By Ofer Zur, Ph.D.
Table Of Contents
Skype & Its Appeal
General Considerations with utilization of Skype in TeleMental Health
Skype and HIPAA Compliance: Encryption, Business Associate, HITECH
Security Issues with Skype & Other Video-conferencing Technologies
While Skype is popular, familial, free, and is encrypted, the bottom line is – it is not HIPAA compliant and does not notify clinicians when breaches occur. As of January 2016, Skype does not provide a BAA. Most experts agree that if a video conferencing company does not offer a BAA, it is not in compliance with HIPAA. Check with VSee.com, Doxy.me, and other video-conferencing companies to see if they provide a BAA for free and, if not, what the cost would be for a BAA. You can also find an extensive comprehensive list of options with side-by-side comparisons at http://www.telementalhealthcomparisons.com.
Video conferencing, or what is often called Interactive Audio-Visual Technology (IAVT), is one of the most popular forms of communication in the 21st century. As is obvious from its popularity, Skype™ and other similar technologies (see, for example, VSee.com or Doxy.me) offer great convenience in communicating with others across distances.
Skype is one of the most popular software service on the Web. It is a form of IAVT, which is free (when used between devices which have access to the Internet) and readily available. It provides users the opportunity to communicate on their computers or similar devices, such as smartphones and iPads, with ease and for free. Skype offers audio and video communication to those with the needed computer hardware (a video camera and microphone) and who download the needed software to their computer from the Skype website. The download is free but must be downloaded and installed to the computers of all individuals who want to communicate using it. Additionally, Skype™ also offers a business version for a monthly fee, which allows for audio-visual conference calls.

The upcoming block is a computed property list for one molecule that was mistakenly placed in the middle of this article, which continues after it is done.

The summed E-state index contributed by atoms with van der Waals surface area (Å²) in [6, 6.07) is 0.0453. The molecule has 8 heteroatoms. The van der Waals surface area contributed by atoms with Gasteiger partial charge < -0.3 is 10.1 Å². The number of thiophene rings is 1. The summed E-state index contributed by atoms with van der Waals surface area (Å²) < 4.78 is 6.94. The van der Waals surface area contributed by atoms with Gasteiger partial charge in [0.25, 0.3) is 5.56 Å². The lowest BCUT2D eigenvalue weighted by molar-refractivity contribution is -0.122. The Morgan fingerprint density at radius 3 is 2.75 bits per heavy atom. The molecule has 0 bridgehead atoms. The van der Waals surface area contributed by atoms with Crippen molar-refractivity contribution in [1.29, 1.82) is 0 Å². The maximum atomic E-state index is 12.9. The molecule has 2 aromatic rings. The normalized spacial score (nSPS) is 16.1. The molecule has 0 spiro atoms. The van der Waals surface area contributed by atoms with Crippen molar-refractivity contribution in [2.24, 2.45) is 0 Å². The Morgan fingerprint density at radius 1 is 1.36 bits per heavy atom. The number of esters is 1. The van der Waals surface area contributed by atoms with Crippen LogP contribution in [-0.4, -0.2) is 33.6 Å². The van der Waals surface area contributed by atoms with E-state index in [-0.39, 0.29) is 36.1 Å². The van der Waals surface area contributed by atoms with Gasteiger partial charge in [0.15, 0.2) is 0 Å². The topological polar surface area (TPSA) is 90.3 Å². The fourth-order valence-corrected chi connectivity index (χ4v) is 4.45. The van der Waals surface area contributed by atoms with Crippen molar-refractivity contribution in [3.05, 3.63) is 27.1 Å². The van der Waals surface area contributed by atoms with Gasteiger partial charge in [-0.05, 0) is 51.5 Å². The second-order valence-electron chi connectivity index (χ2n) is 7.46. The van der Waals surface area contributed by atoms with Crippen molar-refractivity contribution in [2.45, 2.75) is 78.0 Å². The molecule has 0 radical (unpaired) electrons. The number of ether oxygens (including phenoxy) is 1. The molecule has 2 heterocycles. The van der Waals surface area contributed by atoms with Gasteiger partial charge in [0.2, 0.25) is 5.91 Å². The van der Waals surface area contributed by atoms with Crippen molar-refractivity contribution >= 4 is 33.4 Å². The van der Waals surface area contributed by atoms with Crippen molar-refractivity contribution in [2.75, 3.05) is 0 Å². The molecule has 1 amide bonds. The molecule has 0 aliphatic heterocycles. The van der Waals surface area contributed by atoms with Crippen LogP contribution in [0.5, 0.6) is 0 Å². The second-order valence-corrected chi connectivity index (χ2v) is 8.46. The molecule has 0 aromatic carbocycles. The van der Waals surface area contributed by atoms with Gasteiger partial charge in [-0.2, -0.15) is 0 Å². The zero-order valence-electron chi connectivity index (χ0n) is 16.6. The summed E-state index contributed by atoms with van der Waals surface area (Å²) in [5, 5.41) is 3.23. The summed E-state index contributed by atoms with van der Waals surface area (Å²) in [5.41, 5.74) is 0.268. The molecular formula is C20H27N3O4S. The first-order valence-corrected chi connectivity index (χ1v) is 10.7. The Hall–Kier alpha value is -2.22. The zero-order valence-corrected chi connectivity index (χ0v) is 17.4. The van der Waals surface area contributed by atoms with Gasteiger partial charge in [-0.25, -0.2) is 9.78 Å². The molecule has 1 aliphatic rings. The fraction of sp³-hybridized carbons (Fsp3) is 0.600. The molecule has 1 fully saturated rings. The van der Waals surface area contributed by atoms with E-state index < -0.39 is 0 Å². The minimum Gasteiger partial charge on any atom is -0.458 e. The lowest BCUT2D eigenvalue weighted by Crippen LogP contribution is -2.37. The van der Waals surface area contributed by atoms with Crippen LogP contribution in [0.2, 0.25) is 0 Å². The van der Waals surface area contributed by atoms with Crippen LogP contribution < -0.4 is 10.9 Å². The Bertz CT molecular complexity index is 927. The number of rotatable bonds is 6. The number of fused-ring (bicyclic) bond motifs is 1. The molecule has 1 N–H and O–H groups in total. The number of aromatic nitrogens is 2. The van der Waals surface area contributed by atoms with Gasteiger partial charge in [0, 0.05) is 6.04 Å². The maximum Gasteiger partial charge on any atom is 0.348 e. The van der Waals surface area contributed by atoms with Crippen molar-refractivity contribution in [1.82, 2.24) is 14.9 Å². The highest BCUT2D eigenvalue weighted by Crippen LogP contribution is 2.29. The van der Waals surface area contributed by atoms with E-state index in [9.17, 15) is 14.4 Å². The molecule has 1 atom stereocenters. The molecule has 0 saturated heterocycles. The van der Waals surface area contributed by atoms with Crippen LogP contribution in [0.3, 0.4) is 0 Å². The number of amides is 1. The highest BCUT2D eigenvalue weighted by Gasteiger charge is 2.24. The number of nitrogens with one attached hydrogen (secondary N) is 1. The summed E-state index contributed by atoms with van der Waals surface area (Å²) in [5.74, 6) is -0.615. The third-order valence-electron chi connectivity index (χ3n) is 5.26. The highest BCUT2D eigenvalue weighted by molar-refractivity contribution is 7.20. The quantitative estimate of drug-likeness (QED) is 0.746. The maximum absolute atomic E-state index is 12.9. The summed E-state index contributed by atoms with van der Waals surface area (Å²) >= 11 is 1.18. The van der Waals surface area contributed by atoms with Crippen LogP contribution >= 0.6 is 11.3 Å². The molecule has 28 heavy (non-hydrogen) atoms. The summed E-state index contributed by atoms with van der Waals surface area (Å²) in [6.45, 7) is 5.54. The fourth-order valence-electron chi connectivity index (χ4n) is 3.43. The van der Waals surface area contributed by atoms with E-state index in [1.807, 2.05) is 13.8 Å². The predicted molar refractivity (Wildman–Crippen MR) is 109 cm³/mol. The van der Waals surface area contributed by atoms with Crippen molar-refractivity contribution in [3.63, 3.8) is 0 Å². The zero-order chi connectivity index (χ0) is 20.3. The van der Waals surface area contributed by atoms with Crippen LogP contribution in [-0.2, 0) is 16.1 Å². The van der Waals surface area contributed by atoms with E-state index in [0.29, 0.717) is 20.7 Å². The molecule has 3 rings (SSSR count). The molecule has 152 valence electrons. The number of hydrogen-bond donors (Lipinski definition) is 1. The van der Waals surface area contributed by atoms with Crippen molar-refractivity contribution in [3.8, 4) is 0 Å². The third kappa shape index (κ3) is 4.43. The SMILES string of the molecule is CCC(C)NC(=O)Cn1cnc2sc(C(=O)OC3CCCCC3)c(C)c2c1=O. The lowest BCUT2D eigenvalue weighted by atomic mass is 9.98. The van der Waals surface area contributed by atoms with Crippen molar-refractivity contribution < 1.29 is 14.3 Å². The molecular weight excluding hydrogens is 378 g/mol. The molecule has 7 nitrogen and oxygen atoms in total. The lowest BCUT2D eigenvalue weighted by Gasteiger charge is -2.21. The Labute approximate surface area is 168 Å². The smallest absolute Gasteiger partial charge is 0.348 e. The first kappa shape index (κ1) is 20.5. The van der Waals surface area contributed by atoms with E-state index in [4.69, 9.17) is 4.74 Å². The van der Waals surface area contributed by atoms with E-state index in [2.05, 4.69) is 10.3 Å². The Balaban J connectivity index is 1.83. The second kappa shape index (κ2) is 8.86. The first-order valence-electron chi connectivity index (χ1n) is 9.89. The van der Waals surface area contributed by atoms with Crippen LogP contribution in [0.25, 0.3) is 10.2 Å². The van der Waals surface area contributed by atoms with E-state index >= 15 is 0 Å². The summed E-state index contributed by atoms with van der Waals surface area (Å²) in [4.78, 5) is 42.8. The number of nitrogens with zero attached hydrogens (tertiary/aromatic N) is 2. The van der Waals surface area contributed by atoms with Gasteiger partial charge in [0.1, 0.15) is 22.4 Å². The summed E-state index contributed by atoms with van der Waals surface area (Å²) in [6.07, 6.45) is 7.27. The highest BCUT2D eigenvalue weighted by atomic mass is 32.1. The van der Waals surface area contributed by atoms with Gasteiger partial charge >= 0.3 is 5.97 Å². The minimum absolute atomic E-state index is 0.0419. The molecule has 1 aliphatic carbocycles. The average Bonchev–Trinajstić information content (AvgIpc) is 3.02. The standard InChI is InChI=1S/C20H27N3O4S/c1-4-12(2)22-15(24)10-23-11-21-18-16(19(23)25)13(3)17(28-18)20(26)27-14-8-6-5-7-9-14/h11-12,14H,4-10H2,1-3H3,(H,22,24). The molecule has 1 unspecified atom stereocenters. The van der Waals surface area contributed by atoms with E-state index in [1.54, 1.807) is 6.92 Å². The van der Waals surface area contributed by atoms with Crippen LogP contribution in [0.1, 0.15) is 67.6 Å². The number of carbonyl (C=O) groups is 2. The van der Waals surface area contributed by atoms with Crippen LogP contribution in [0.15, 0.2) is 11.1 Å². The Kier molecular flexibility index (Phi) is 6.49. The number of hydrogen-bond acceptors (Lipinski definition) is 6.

Besides the ease of use and the fact that it is free, one of the main appeals of Skype is the fact that clients are familiar with it and many of them already use it and like it. This fact is highly important as has been shown with use of emails in therapy. Therapists often encounter resistance from clients to sign up to new email services so they can talk to their psychotherapists.
In summary, the appeals of using Skype in TeleMental Health, E-Counseling, or E-Therapy are:
- Positive experience
- Easy and simple access
- The fact that it is free
Then the concerns about using Skype in TeleMental Health (to be described below) primarily focus on:
- Confidentiality and privacy
- HIPAA compliance
- Dropped calls and other potential interruption of communication
General Considerations with Utilization of Skype in TeleMental Health
As with any technology, there are a number of concerns that have been associated with the use of IAVT in Telehealth and TeleMental Health. These issues include confidentiality and privacy, monitoring access, crossing state lines, informed consent, competence and scope of practice, and record keeping. A summary discussion of these issues. Prior to using Skype in TeleMental Health, clinicians must analyze these considerations as they apply to Skype. More specifically to Skype, in addition to the above-mentioned concerns, clinicians must evaluate whether they can use Skype and be HIPAA Compliant, and they must attend to the concerns of dropped calls and the interruption of service.
Skype and HIPAA Compliance: Encryption, Business Associate, HITECH
In order to evaluate whether Skype is HIPAA compliant or not, one must look at three issues: Encryption, Business Associate, and HITECH Act of 2011.